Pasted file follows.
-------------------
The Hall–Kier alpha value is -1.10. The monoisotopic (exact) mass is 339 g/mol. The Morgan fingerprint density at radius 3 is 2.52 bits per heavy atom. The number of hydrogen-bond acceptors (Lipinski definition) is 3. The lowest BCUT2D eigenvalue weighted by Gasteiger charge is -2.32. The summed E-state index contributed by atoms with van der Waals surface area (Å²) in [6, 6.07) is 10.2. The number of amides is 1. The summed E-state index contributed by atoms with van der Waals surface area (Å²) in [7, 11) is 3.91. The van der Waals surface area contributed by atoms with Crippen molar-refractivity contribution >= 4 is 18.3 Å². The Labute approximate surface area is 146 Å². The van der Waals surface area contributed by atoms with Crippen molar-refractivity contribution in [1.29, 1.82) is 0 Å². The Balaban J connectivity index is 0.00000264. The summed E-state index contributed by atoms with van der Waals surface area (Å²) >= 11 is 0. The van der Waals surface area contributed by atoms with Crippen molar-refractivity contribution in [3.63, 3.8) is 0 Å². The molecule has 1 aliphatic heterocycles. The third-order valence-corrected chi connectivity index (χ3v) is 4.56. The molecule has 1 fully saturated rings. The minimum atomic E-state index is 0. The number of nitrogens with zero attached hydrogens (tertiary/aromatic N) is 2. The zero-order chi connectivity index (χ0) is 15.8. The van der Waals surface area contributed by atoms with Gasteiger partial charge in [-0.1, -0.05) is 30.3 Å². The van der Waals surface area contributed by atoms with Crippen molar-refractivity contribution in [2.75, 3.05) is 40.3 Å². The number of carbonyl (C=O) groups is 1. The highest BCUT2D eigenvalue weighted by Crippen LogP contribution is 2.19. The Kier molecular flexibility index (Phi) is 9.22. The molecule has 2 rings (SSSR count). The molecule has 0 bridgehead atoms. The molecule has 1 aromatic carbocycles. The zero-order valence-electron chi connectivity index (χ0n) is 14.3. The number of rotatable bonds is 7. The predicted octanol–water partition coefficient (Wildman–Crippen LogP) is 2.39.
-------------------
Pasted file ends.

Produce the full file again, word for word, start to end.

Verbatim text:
The Hall–Kier alpha value is -1.10. The monoisotopic (exact) mass is 339 g/mol. The Morgan fingerprint density at radius 3 is 2.52 bits per heavy atom. The number of hydrogen-bond acceptors (Lipinski definition) is 3. The lowest BCUT2D eigenvalue weighted by Gasteiger charge is -2.32. The summed E-state index contributed by atoms with van der Waals surface area (Å²) in [6, 6.07) is 10.2. The number of amides is 1. The summed E-state index contributed by atoms with van der Waals surface area (Å²) in [7, 11) is 3.91. The van der Waals surface area contributed by atoms with Crippen molar-refractivity contribution >= 4 is 18.3 Å². The Labute approximate surface area is 146 Å². The van der Waals surface area contributed by atoms with Crippen molar-refractivity contribution in [1.29, 1.82) is 0 Å². The Balaban J connectivity index is 0.00000264. The summed E-state index contributed by atoms with van der Waals surface area (Å²) >= 11 is 0. The van der Waals surface area contributed by atoms with Crippen molar-refractivity contribution in [3.63, 3.8) is 0 Å². The molecule has 1 aliphatic heterocycles. The third-order valence-corrected chi connectivity index (χ3v) is 4.56. The molecule has 1 fully saturated rings. The minimum atomic E-state index is 0. The number of nitrogens with zero attached hydrogens (tertiary/aromatic N) is 2. The zero-order chi connectivity index (χ0) is 15.8. The van der Waals surface area contributed by atoms with Gasteiger partial charge in [-0.1, -0.05) is 30.3 Å². The van der Waals surface area contributed by atoms with Crippen molar-refractivity contribution in [2.75, 3.05) is 40.3 Å². The number of carbonyl (C=O) groups is 1. The highest BCUT2D eigenvalue weighted by Crippen LogP contribution is 2.19. The Kier molecular flexibility index (Phi) is 9.22. The molecule has 2 rings (SSSR count). The molecule has 0 bridgehead atoms. The molecule has 1 aromatic carbocycles. The zero-order valence-electron chi connectivity index (χ0n) is 14.3. The number of rotatable bonds is 7. The predicted octanol–water partition coefficient (Wildman–Crippen LogP) is 2.39.